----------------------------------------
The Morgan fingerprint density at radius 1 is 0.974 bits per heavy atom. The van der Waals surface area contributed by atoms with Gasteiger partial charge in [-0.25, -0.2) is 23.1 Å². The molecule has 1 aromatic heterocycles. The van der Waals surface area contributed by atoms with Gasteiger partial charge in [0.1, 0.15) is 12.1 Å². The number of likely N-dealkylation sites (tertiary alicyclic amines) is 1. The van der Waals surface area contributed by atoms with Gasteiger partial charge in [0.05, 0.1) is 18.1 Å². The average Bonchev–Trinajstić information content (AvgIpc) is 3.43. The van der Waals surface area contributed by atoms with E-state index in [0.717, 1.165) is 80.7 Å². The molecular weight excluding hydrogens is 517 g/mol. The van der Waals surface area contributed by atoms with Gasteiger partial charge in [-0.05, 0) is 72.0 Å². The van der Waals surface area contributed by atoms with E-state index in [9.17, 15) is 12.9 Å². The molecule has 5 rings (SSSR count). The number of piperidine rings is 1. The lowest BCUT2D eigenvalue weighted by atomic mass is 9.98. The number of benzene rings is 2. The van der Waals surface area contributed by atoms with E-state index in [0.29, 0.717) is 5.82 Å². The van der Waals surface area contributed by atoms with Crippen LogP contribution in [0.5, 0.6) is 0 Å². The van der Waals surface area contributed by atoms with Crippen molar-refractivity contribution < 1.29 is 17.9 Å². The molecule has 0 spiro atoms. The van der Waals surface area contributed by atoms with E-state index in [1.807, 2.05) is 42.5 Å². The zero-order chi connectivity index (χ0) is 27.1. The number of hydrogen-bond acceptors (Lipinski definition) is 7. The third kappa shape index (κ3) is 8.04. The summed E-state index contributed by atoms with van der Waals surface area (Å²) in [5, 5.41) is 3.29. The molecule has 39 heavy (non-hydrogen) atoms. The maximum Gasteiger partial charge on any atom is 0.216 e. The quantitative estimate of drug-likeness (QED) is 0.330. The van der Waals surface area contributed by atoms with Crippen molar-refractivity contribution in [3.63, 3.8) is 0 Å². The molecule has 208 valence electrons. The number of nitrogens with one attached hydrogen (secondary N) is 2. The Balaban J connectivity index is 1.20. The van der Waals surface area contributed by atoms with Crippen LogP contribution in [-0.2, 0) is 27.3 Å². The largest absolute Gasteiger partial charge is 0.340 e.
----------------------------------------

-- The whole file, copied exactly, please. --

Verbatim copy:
The Morgan fingerprint density at radius 1 is 0.974 bits per heavy atom. The van der Waals surface area contributed by atoms with Gasteiger partial charge in [-0.25, -0.2) is 23.1 Å². The molecule has 1 aromatic heterocycles. The van der Waals surface area contributed by atoms with Gasteiger partial charge in [0.1, 0.15) is 12.1 Å². The number of likely N-dealkylation sites (tertiary alicyclic amines) is 1. The van der Waals surface area contributed by atoms with Gasteiger partial charge in [0.05, 0.1) is 18.1 Å². The average Bonchev–Trinajstić information content (AvgIpc) is 3.43. The van der Waals surface area contributed by atoms with E-state index in [0.717, 1.165) is 80.7 Å². The molecular weight excluding hydrogens is 517 g/mol. The van der Waals surface area contributed by atoms with Gasteiger partial charge in [-0.05, 0) is 72.0 Å². The van der Waals surface area contributed by atoms with E-state index in [9.17, 15) is 12.9 Å². The molecule has 5 rings (SSSR count). The number of piperidine rings is 1. The lowest BCUT2D eigenvalue weighted by atomic mass is 9.98. The number of benzene rings is 2. The van der Waals surface area contributed by atoms with E-state index in [0.29, 0.717) is 5.82 Å². The van der Waals surface area contributed by atoms with Crippen LogP contribution in [0.5, 0.6) is 0 Å². The van der Waals surface area contributed by atoms with Crippen molar-refractivity contribution < 1.29 is 17.9 Å². The molecule has 0 spiro atoms. The van der Waals surface area contributed by atoms with E-state index in [1.807, 2.05) is 42.5 Å². The zero-order chi connectivity index (χ0) is 27.1. The number of hydrogen-bond acceptors (Lipinski definition) is 7. The third kappa shape index (κ3) is 8.04. The summed E-state index contributed by atoms with van der Waals surface area (Å²) in [5, 5.41) is 3.29. The molecule has 39 heavy (non-hydrogen) atoms. The maximum Gasteiger partial charge on any atom is 0.216 e. The quantitative estimate of drug-likeness (QED) is 0.330. The van der Waals surface area contributed by atoms with Crippen molar-refractivity contribution in [3.63, 3.8) is 0 Å². The molecule has 208 valence electrons. The number of nitrogens with one attached hydrogen (secondary N) is 2. The Balaban J connectivity index is 1.20. The van der Waals surface area contributed by atoms with Crippen LogP contribution in [-0.2, 0) is 27.3 Å². The largest absolute Gasteiger partial charge is 0.340 e.